Origin of outstanding
verb (used without object), out·stood, out·stand·ing.
verb (used with object), out·stood, out·stand·ing.
Origin of outstand
Examples from the Web for outstanding
Reviews have been outstanding, with many film critics calling it one of the best films of the year.Dr. King Goes to Hollywood: The Flawed History of ‘Selma’|Gary May|January 2, 2015|DAILY BEAST
This is both an outstanding work of scholarship and a commanding visual document.
For a longer list of 200 outstanding releases, click here.
Because Wright was a no-show in criminal court to face the loud music and pot bust he already had an outstanding warrant.
A “komitetchik par excellence,” a man of “outstanding mediocrity,” and “the grave digger of the revolution.”
The head is round as an apple, with pointed nose and big, outstanding ears.The Dogs of Boytown|Walter A. Dyer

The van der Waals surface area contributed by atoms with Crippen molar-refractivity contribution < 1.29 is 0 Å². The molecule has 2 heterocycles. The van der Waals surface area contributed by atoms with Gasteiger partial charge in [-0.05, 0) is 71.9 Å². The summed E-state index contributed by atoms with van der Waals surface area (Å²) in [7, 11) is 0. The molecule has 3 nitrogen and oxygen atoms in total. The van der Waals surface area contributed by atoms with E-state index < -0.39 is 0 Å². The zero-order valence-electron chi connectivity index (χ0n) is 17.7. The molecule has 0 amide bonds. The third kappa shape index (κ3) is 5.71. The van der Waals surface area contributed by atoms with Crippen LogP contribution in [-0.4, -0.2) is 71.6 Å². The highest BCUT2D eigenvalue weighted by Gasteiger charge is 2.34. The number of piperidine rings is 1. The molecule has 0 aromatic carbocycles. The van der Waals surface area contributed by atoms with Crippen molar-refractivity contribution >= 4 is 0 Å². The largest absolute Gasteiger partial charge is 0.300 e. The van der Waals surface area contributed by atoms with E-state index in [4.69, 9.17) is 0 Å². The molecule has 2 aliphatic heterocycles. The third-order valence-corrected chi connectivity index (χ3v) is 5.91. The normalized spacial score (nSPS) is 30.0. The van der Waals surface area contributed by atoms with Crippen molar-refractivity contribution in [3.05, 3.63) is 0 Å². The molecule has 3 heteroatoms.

The outstanding proof of the artificiality of this civilization is its powerlessness to propagate.Germany and the Germans|Price Collier
Mr. Brock owed his preëminence in his trade to one outstanding faculty—he was an honest man who could think like a thief.Sundry Accounts|Irvin S. Cobb
Third, the emperor bore the relation to the Empire which the outstanding villager bore to the village.Government in Republican China|Paul Myron Anthony Linebarger
In the other great English speaking country there are four outstanding examples of repertory work, as has already been stated.More Portmanteau Plays|Stuart Walker
verb -stands, -standing or -stood
1610s, "projecting, prominent, detached," present participle adjective from outstand (v.) "endure successfully, hold out against," from out (adv.) + stand (v.). Figurative sense of "conspicuous, striking" is first recorded 1830. Meaning "unpaid, unsettled" is from 1797. Related: Outstandingly.